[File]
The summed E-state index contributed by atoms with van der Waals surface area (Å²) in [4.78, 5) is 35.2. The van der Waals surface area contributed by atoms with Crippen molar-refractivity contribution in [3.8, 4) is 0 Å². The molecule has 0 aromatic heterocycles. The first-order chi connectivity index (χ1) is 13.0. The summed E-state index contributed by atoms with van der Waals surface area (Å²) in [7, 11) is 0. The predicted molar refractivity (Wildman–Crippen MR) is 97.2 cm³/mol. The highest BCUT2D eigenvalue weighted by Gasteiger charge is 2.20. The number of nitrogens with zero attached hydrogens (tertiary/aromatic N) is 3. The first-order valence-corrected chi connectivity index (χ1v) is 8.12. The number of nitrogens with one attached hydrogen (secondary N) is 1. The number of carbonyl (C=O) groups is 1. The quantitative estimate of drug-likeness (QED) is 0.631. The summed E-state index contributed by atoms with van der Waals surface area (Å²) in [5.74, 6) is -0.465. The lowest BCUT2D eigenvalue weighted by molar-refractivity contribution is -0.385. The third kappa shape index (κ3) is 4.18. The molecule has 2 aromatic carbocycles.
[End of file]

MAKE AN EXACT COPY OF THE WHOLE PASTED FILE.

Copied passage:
The summed E-state index contributed by atoms with van der Waals surface area (Å²) in [4.78, 5) is 35.2. The van der Waals surface area contributed by atoms with Crippen molar-refractivity contribution in [3.8, 4) is 0 Å². The molecule has 0 aromatic heterocycles. The first-order chi connectivity index (χ1) is 13.0. The summed E-state index contributed by atoms with van der Waals surface area (Å²) in [7, 11) is 0. The predicted molar refractivity (Wildman–Crippen MR) is 97.2 cm³/mol. The highest BCUT2D eigenvalue weighted by Gasteiger charge is 2.20. The number of nitrogens with zero attached hydrogens (tertiary/aromatic N) is 3. The first-order valence-corrected chi connectivity index (χ1v) is 8.12. The number of nitrogens with one attached hydrogen (secondary N) is 1. The number of carbonyl (C=O) groups is 1. The quantitative estimate of drug-likeness (QED) is 0.631. The summed E-state index contributed by atoms with van der Waals surface area (Å²) in [5.74, 6) is -0.465. The lowest BCUT2D eigenvalue weighted by molar-refractivity contribution is -0.385. The third kappa shape index (κ3) is 4.18. The molecule has 2 aromatic carbocycles.